The Problem of Monetizing Content on the Internet

Last week, News Corp CEO Rupert Murdoch announced that News Corp was seriously considering blocking all of their content from Google. Mind you, this is the same man who’s been talking about putting a pay wall up around Hulu, or at least parts of it.

Let me address the Hulu thing first, since I’m an avid Hulu user. If Hulu goes pay, I won’t say I won’t use it. I will only pay for Hulu if they dramatically increase the available content. I would pay for Hulu if I could then watch any episode of any show at any time. And if the subscription rate was right, I wouldn’t even bitch if the commercials (as they stand today) stay. That said, if the price is too high, or the amount of available content doesn’t improve, I’ll leave Hulu, sadly perhaps, but I will.

Murdoch’s argument is that content has value, and we, as consumers, need to be willing to pay fair market value for it. I agree, but Murdoch needs to understand, that at least as it relates to their Television outlets, or even their traditional web-based businesses, users are fully accustomed to getting this data for free. At the end of the day, even users who pay a monthly fee for cable service, tend to view the programming as free content, if nothing else for the sheer amount of content that we get for a relatively low amount of money on cable providers, makes the content seem far less valuable on an individual basis. Even in the newspaper and magazine realm, the subscription charges mostly cover delivery of the content, not generation of the content.

Music, movies and books don’t have this problem of people not wanting to pay for the content, because that content has never really been ad-supported, so we have no expectation of getting it for little or no cost, save the cost charged by the provider (ie, 99 cents a song). Admittedly, the price of this content has been dropping, but this seems to be at least because there is so much more content than their used to be. Cory Doctorow often talks about the information economy, and how we as a country have moved away from manufacturing to generating information. This low apparent value of content is a side effect of this world we’ve created. Generating content in the form of video and music is easy, just look at YouTube, Vimeo, and so on. But as we get more content, the content competes with itself, and eventually, prices have to drop. That’s the nature of the information markets. On the other hand, it’s easier than even to reach more people, so selling these low-cost copies of content is easier than ever.

But publishing, text on page publishing like newspapers (of which blogs are a cousin) and television have never worked this way. They’ve always been ad-supported in the US, so the idea has always been that they were functionally without cost. But now, Rupert Murdoch and the rest of News Corp is trying to put up a pay wall around content that people have always been given for free, and it’s going to result in a massive blowback.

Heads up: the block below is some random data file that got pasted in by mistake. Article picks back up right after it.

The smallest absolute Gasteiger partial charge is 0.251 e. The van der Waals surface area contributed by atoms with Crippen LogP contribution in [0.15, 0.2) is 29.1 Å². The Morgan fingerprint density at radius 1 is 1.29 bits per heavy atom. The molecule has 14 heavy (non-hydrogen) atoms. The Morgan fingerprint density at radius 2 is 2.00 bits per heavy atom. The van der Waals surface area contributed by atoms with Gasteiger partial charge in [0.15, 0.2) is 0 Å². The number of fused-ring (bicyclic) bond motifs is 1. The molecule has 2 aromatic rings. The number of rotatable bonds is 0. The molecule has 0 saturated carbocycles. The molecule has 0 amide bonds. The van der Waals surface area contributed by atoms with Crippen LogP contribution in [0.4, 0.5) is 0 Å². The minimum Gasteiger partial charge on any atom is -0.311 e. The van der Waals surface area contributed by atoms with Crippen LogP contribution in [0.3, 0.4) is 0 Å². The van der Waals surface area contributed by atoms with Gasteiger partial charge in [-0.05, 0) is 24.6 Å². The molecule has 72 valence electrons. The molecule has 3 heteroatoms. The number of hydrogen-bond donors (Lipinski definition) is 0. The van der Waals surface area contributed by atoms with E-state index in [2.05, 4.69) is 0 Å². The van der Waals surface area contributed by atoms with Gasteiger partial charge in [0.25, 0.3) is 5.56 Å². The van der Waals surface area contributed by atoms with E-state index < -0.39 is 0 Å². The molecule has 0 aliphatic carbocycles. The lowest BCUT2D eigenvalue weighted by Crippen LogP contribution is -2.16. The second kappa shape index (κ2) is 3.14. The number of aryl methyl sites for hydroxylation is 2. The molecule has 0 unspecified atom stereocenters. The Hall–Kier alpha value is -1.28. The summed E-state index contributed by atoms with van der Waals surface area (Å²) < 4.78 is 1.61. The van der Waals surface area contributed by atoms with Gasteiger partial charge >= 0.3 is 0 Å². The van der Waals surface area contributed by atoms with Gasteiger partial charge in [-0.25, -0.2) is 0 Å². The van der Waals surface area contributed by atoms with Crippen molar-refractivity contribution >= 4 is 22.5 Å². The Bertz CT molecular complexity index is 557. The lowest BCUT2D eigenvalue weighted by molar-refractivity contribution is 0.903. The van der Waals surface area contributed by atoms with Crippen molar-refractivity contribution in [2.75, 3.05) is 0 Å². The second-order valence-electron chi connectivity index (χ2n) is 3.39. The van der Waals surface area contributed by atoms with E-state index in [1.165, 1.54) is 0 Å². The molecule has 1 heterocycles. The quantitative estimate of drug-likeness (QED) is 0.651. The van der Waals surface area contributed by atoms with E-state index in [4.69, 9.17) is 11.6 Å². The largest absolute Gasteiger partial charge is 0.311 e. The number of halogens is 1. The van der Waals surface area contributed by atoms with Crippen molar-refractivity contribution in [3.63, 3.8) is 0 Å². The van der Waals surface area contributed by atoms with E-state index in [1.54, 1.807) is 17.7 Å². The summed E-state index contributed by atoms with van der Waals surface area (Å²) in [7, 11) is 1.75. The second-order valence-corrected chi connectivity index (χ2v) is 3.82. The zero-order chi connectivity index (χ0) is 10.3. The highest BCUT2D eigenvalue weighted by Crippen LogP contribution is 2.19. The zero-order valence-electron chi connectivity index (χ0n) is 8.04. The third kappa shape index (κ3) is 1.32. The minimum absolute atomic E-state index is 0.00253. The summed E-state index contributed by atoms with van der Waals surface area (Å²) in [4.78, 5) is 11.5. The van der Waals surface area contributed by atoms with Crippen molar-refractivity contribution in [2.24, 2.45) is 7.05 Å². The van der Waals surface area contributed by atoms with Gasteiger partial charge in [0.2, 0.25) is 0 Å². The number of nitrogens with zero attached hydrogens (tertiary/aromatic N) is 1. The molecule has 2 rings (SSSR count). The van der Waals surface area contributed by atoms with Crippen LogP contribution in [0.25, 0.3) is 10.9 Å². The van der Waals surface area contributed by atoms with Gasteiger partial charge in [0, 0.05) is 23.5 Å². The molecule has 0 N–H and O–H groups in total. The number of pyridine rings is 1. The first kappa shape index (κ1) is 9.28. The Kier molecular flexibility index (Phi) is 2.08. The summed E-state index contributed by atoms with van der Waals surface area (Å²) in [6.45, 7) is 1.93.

For some reason, Internet Advertising has always had problems monetizing. And this is amazing to me. I can make certain assumptions about the readership of my blog. They’re into technology (these days probably web and MS Web Platform technologies), and/or they have an interest in sustainability and DIY type stuff. These are two fairly small segments, and could be targeted fairly effectively in the sense of those topics, especially since I try to keep the sustainability stuff to one day.

Hulu knows an INSANE amount about my viewing habits. They know what shows I’m subscribed to, how often I watch them, what my viewing patterns are, but they don’t seem to be taking advantage of that. Their advertisers advertise on certain programs, and I’m reasonably sure that pretty much everyone watching Late Night with Jimmy Fallon on Hulu lately have been watching Verizon Droid ads to go with it lately. Why not take advantage of the profile that Hulu has on me (even just in the form of my subscriptions and non-subscription viewing), and try to customize their advertising to me. I mean, with Hulu, the advertisers can get hard statistics on exactly how many viewers they have, while in current distribution channels, all they can get are weirdly calculated estimates that seem to me to be nearly impossible to trust (except for things like American Idol, where people can text in to vote, that provides good clues as to viewership).

Do users need to need to think about paying? Yes. But content providers need to realize that we’re in the most content-rich society ever created by humanity, and that means that they’ve got a lot to compete with, both from the old houses, and the new upstarts. If they’re going to hit a wide market, they need to keep prices low, and they need to keep content availability high. I don’t know how many shows I haven’t started watching on Hulu because I couldn’t start at the beginning.